Thursday, January 14, 2016
As far as I am concerned, Sandler has had three credible hits in his repertoire; The Water Boy, The Wedding Singer, and Hotel Transylvania. So, I was naturally hyped for this much-anticipated sequel, hopeful that it would complement the originality of its predecessor, but worried that it would fall flat like most of Adam's recent jokes. I am pleased to inform that the sequel is not only thoroughly entertaining and endearing but it effectively recaptures all of the charm, humor, and emotion of the first. The full cast is back as big and vibrant as ever, with a few newcomers that energize all of the already over the top performances. I mean, it’s pretty hard to lose when any comedy adds Mel Brooks, animated or not. The story is simple but fun and engaging and its fast pace will keep both young and old riveted while taking just enough time for those heartfelt moments to have an impact without becoming overtly sappy. Genndy Tartakovsky should direct all of Mr. Sandler's films; he might find a renewed success as opposed to his latest run of nonsensical excess and box office poverty. 3 out of 5 Kernels: finally a Happy Madison production with some bite.
Wednesday, January 13, 2016
I once thought that M. Night could and would be the next Hitchcock and his first three films seem to validate that in their tone, sweep, and feel. Then a slew of cinematic disasters followed culminating in a near career-ending tragedy with his horrifyingly sub-par live-action adaptation of an animated Nickelodeon series; which will remain nameless so we all may forget. So, when I became aware of the hype regarding this indie horror flick directed by Mr. Shyamalan, I was slightly intrigued but expected nothing less than the current legacy he has defecated all over the silver screen. I was only minorly surprised to discover that this isn't a bad flick, nor is it particularly good, just somewhere in between. With a now overused novelty, POV filming, a decently written script, and a mixed bag of both authentic and stale performances, this picture never meets its full potential but strangely achieves an effective eeriness and a solid "twist" (said in Robot Chicken's Shyamalan fashion) by credits end. Although much of the suspense feels forced, I found the journey to its somewhat terrifying conclusion quite well done. The humor is annoyingly clichéd and M.Night might want to brush up on what is current, as some of his pop culture references are outdated considering his young cast. Overall, it's worth the cost of Red Box but maybe not an Amazon rental. 2 out of 5 Kernels: this might be the first step in a very long way back for a director who, for one brief moment, could have revolutionized modern cinema.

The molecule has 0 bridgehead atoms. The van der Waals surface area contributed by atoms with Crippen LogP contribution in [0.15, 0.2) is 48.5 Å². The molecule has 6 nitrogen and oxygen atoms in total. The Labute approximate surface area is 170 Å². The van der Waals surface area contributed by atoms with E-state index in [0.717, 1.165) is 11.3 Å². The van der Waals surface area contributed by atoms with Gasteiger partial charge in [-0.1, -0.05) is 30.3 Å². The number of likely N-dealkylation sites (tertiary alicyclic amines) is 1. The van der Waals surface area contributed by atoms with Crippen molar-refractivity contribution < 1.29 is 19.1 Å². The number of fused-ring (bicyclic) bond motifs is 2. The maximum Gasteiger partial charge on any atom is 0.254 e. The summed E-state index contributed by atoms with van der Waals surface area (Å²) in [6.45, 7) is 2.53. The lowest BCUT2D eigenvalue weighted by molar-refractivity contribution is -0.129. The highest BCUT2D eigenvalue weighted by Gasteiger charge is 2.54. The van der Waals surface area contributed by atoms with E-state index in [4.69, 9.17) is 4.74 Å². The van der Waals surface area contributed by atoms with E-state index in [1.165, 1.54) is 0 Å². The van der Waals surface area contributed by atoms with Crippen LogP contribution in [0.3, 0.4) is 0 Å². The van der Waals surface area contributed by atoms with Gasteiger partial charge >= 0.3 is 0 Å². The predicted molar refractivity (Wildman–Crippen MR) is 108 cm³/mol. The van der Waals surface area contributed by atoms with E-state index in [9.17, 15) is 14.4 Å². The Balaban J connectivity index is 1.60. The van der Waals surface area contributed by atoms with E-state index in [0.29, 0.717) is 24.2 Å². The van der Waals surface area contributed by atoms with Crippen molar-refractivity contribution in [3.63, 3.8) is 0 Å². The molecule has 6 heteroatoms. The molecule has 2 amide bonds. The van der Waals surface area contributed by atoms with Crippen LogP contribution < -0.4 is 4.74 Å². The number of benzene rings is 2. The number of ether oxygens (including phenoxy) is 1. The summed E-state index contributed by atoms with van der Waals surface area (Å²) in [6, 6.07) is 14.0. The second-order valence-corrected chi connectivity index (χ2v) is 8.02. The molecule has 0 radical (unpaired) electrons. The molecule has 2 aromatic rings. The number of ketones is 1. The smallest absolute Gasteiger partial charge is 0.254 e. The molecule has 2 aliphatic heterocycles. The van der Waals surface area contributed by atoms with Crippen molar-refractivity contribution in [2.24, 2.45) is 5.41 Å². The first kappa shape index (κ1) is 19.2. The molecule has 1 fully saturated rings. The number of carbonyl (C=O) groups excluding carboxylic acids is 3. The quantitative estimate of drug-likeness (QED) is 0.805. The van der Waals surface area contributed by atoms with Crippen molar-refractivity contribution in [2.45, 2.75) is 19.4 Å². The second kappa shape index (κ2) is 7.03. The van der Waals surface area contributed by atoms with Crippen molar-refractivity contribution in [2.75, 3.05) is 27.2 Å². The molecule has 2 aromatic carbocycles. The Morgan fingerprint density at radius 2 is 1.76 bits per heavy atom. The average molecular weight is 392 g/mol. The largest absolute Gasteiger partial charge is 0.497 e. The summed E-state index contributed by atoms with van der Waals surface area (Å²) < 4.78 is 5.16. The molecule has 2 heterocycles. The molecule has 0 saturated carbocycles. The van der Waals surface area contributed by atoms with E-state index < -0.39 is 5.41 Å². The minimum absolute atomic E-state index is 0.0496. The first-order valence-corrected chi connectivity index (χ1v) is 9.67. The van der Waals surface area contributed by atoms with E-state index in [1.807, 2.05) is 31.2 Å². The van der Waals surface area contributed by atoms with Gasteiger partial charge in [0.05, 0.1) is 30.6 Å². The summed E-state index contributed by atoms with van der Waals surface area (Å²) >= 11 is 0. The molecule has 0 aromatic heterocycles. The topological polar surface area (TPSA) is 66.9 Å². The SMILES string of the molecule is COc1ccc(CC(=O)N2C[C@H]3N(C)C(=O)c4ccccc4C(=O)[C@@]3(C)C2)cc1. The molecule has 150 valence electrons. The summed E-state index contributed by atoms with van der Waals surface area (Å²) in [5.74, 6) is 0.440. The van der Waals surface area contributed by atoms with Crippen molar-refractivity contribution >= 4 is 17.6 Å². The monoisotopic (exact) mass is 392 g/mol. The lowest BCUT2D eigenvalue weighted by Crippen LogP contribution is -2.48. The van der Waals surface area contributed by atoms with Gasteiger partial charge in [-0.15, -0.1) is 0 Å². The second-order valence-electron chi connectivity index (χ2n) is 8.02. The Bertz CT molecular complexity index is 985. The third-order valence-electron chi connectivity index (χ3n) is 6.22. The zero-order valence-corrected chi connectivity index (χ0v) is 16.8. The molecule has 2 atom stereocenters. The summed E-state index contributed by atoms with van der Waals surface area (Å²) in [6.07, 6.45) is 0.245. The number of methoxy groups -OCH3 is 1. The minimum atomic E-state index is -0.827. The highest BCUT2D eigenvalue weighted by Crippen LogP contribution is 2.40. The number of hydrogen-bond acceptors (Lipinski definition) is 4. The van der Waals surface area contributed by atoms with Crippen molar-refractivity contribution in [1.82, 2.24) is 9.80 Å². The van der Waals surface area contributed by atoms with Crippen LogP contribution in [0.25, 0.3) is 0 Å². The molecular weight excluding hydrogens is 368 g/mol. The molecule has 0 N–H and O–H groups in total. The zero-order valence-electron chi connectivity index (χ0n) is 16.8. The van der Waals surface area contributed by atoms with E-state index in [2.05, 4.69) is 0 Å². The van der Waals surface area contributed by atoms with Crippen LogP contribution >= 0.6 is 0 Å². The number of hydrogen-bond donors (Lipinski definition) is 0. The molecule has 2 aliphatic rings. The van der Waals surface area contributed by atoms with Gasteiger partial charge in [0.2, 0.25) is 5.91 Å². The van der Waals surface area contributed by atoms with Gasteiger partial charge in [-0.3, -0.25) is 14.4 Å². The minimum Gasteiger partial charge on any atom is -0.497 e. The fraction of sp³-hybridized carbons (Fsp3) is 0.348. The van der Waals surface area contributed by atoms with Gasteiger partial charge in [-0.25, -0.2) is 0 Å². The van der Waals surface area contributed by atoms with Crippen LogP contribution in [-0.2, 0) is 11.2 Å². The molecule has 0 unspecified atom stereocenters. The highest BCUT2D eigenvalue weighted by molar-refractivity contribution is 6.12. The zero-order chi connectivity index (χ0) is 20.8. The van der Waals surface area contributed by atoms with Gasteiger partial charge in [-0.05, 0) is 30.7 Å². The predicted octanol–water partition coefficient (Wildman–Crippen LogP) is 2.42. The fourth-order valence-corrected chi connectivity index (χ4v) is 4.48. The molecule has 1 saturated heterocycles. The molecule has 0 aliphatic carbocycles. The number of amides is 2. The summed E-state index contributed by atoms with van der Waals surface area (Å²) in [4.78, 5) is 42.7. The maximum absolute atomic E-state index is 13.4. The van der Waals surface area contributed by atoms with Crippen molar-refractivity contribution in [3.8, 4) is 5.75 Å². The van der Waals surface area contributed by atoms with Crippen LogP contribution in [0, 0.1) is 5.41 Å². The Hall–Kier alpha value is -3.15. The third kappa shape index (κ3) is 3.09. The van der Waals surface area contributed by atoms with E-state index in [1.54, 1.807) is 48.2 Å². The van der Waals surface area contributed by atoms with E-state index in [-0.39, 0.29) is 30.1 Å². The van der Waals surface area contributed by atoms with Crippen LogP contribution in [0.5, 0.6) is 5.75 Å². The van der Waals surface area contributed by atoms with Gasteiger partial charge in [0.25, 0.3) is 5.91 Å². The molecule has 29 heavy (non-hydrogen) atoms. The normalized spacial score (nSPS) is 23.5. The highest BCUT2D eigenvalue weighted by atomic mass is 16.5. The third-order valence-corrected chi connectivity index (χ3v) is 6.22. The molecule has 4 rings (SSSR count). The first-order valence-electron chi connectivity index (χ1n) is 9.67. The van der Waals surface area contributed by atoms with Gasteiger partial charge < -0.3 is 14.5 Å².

Sunday, January 10, 2016
This is a disappointing effort from the director of one of Pixar's finest feats; the Incredibles. A confused little film that is hard to adequately dissect because it is, even more, difficult to categorize. If this was to be a Science Fiction flick, it lacks the substance and seriousness to quantify it as such. If it was supposed to be a family-friendly fantasy, some of the surprising violence and overall confusing message and morality, earn it a well deserved to fail. Finally, if the goal was to create a melodrama, it just doesn't possess the script or performances to provide the quality to do so. So, what is it? Your guess is as good as mine. The only definitive is that it is a poorly acted, written, and developed piece that tries to be pro-environment but ends up vilifying the very same proverb it works to craft. 0 out of 5 Kernels: A Utopian tale that, sadly, has a dystopian effect.
Tuesday, January 5, 2016
I have a penchant for a good indie movie: films with humanity, skipping all the trappings of Hollyweird's "prim and proper-ing." Movies that feel authentic, with sincere humor and emotionally charged, believable drama; where seasoned actors are pushed beyond their limits and typecasting into a realm of raw originality. It is a rare thing to find any cinematic experience that meets such criteria but there are a few that come dangerously close. With that said, brand spanking new director, Theodore Melfi, takes a big risk with two big names and crafts an amazing story that gives me renewed hope that quality work still exists out there in Tinsel Town. Despite some improbable plot points and the detestable ideas that all heroes must be reduced to the lowliest state for us to be able to relate to them and no one is truly the "bad guy," the overall tone, feel, and impact of this flick is remarkable. The three leads; Murray, McCarthy and, the young, Lieberher bring a finely contrived script to gloriously depressive and yet surprisingly hopeful life. And I just realized what a wonderfully artful actress McCarthy is when she is not spewing relentless f-bombs or partaking in incessantly nonsensical "Stooges" like slapstick. She is both endearing and warmly funny. Murray does the impossible for such an iconic comedian; he successfully and quite masterfully separates himself from his irrefutable imagery to deliver, what I think, is the performance of his recent career. But it is Lieberher who steals every scene he is in, not because of his convincingly charming naiveté but his genuineness and absolute dedication to his role. The remaining cast is equally impressive no matter how brief their time is on screen. This is what indie films should be; an amply told tale, rich with credible characters that truly connect with the audience while avoiding all the precociousness and pretentiousness that is annoyingly common in this genre. 4 out of 5 Kernels: Thank God for small miracles and St Vincent is one I am truly grateful for.